update: coworker sent me his photography page — and it’s mostly racy portraits of women

It’s “where are you now?” month at Ask a Manager, and all December I’m running updates from people who had their letters here answered in the past.

Remember the letter-writer whose coworker sent her his photography page — and it was mostly racy portraits of women? Here’s the update.

After I submitted the letter, I spoke to my boss about it (she was very supportive) and I spoke to HR, but I did not respond to the initial messages this guy sent to me. The HR process started out promising but ended up being a bit demoralizing — I initially spoke to them the week that I received the messages, documented and submitted an official report, and felt really supported and good about the process! But then didn’t hear anything back from them in terms of action on their end. Due to the holidays, a heavy workload, and some larger shake-ups across the company, I didn’t follow up with them that month, but was planning to check back in in January.

Before I followed up with them, though, I got another set of messages from this guy, asking if he would see me at an upcoming in-person event in Vegas (gross!). To clarify, we have no business reason to interact at this event and the two other people on my team (both men) did not receive messages from this guy asking if they’d be there. Just me. I reported this message to HR as well and discovered that they had not spoken to him or his boss about the incident since I had made the initial report over a month before! After two meetings where I reiterated that I considered this sexual harassment, they did take action and gave my harasser a warning. He has not communicated with me since and I have not attended any in-person events he was at.

While my company’s reaction could have been worse, it was very frustrating and demoralizing that they didn’t take action on my initial report (maybe I would not have been harassed again if they had!). There were some terrible suggestions made about how to handle in-person events. (Assigning a coworker to be my permanent chaperone was floated, as if it would be completely unremarkable for my coworker to follow me everywhere in Vegas without explanation and would have no effect on my experience of the event. Wild. I made it clear that was unacceptable.) I also had to deal with some pressure to confront my harasser myself. Maybe some people would find it “empowering” to do that, as our HR team suggested — personally, I found it more empowering to be allowed to do my job without having to spend time and emotional energy crafting and sending the perfect professional yet firm Slack message to someone harassing me.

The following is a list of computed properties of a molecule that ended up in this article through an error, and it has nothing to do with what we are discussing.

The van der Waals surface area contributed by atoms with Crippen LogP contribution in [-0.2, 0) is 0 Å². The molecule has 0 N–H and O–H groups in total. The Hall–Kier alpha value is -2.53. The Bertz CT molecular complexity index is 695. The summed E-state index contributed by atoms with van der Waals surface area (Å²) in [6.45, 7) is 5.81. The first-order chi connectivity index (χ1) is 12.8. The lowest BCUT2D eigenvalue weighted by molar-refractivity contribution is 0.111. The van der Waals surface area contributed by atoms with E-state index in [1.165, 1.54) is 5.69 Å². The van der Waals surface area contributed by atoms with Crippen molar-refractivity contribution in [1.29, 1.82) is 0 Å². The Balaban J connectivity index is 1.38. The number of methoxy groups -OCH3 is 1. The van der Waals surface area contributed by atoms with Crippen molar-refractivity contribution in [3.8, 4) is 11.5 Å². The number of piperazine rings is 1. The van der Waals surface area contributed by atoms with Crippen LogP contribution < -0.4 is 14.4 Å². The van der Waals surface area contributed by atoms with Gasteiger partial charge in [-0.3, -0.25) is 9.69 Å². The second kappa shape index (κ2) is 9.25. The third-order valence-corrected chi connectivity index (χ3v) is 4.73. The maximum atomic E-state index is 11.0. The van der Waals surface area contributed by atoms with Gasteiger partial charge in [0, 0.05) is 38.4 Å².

Overall I enjoy this job and like my company, coworkers, and boss, but it’s been depressing realizing how such a small action on someone else’s part has had lasting impacts on some aspects of work. It definitely took me longer than I thought it would to not have a negative association with new Slack messages coming in and I actively avoid looking at this guy’s photo or video during group Zoom meetings. Because we are planning an in-person event in February, I will have to re-raise this issue with my boss. What fun!

I regret mentioning the cultural difference element in my email. I wrote it basically the same day I was harassed and I definitely was still grasping at straws to somehow explain why this was happening to me. I was lucky to have a strong support network, including a very supportive partner, and a job that eventually did respond to the complaint, but it still really sucked. Thank you to everyone who expressed sympathy and solidarity in the comments, especially people who weighed in on the cultural issue (and apologies again for casting aspersions on Northern Europeans).

{ 96 comments… read them below }

  1. Pastor Petty Labelle*

    Ugh. This right here:

    “personally, I found it more empowering to be allowed to do my job without having to spend time and emotional energy crafting and sending the perfect professional yet firm Slack message to someone harassing me.”

    Somehow its expected that OF COURSE you would do all the work to make this right. This is literally HRs job. It is also all on him to put in the work to not harass people. Which is really not much effort. its more of a don’t expend effort kind of thing.